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Republic trash Services

Trash Service / December 24, 2017

Wire trash can spilling money.

What the analysts expect

Ultimately, what the analysts predict will happen is far less important than what the company actually delivers. Not only that, but over the last year, the analysts covering these companies have generally lowballed their earnings estimates, so take their predictions with an extra grain of salt.

Waste Management has bested expectations for the last four consecutive quarters, beating not just the analysts' consensus estimate, but in many cases even the most optimistic of the analysts' forecasts. So, it should come as no surprise that the analysts have high expectations of $0.77 in earnings per share (EPS) for the quarter, a full 8.5% higher than the company's EPS from the year-ago quarter.

Republic Services' earnings, on the other hand, have historically been much more in line with analysts' expectations. Still, the analysts are expecting a modest $0.05 per-share increase in earnings over the year-ago quarter.

Although Waste Connections has a history of outperforming expectations similar to Waste Management's, the analysts seem cooler about this company's prospects. After three quarters of meeting or beating the most optimistic analysts' forecasts, in Q3, Waste Connections - while still beating the consensus estimate by $0.04 - was well within the forecast range. Maybe that's why analysts are predicting just $0.87 in EPS for Q4, well below the $1.04 from the year-ago quarter.

Let's look at how these expectations compare with the guidance the companies themselves have given.

A time of flux

Waste Connections is still in the process of digesting its large acquisition of rival Progressive Waste, which is less than a year old. In fact, if you look at the company's 2016 stock performance, you'll see that shares appear to have fallen off the proverbial cliff midyear. Not to worry, though - that was just the point at which the two companies' stocks were merged into a new ticker and relisted at a new price. Still, as the company noted in its Q3 earnings call, until the acquisition hits the one-year mark, it will be tricky to compare apples to apples.

The company didn't provide specific EPS guidance for Q4, but its overall projections haven't changed since it reported Q2 earnings back in August. Management anticipates $1.02 billion in revenue for the quarter, along with projected operating income of 16.5% of revenue, or an estimated $168.3 million.

Waste Connections CEO Ron Mittelstaedt admitted on the previous earnings call that the company's guidance - at least as far as volume growth - is conservative:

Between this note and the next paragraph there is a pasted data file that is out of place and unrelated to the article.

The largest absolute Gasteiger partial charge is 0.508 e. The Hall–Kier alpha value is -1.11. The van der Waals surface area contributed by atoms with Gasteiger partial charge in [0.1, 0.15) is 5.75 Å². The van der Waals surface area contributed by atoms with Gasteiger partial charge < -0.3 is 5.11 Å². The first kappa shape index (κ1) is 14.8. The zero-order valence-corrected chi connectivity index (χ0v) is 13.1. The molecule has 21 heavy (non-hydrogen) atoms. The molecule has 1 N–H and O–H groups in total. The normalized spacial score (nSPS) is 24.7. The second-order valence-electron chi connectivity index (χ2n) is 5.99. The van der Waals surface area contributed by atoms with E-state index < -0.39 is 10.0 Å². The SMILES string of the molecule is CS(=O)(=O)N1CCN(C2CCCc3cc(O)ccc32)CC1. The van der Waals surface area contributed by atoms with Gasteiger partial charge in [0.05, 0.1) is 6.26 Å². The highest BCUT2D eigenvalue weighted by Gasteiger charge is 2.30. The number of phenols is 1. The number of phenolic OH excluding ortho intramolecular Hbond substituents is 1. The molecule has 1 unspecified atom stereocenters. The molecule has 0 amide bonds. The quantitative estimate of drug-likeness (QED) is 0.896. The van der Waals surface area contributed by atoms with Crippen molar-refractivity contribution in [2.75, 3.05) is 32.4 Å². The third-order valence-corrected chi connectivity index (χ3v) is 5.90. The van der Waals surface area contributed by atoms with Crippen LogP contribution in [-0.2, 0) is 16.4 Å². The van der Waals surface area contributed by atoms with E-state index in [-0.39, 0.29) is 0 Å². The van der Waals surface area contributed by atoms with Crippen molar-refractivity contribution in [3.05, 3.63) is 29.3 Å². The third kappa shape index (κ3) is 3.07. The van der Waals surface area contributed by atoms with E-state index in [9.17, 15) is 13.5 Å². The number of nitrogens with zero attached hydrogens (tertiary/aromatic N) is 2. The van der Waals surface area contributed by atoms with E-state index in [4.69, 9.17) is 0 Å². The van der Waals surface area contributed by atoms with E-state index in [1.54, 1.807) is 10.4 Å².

[W]e tried to be conservative in guiding volume growth particularly given that 2016 is the fourth year of strong MSW [municipal solid waste] volumes. The deeper we get into this recovery, the tougher we expect the comparisons to be, unless the economy shifts into higher gear, which, with housing starts still running around 1 million units, we're not yet seeing or expecting.

Besides looking to see whether the company met its guidance, when Waste Connections reports earnings, I'll be paying close attention to how management talks about the Progressive Waste integration. I'll also be interested to see whether Mittelstaedt seems to be changing his tune about volume growth and the prospect of an impending economic recovery.

Keep on trucking

By contrast, both Waste Management and Republic Services have provided specific fourth-quarter EPS guidance and are optimistic about their companies' prospects. Both had stellar third quarters and raised estimates accordingly.

Waste Management expects at least $2.91 in adjusted EPS for the year, an increase from its prior prediction of between $2.83 and $2.86. It also expects its 2016 free cash flow to be between $1.6 billion and $1.7 billion. Outgoing CEO David Steiner cited "three consecutive quarters of strong price, positive volume, and better than expected earnings performance" as reasons behind the improved predictions. He also expressed confidence the company would "meet or exceed the current Wall Street consensus" for the fourth quarter, so we'll soon find out if he was right.

Source: www.fool.com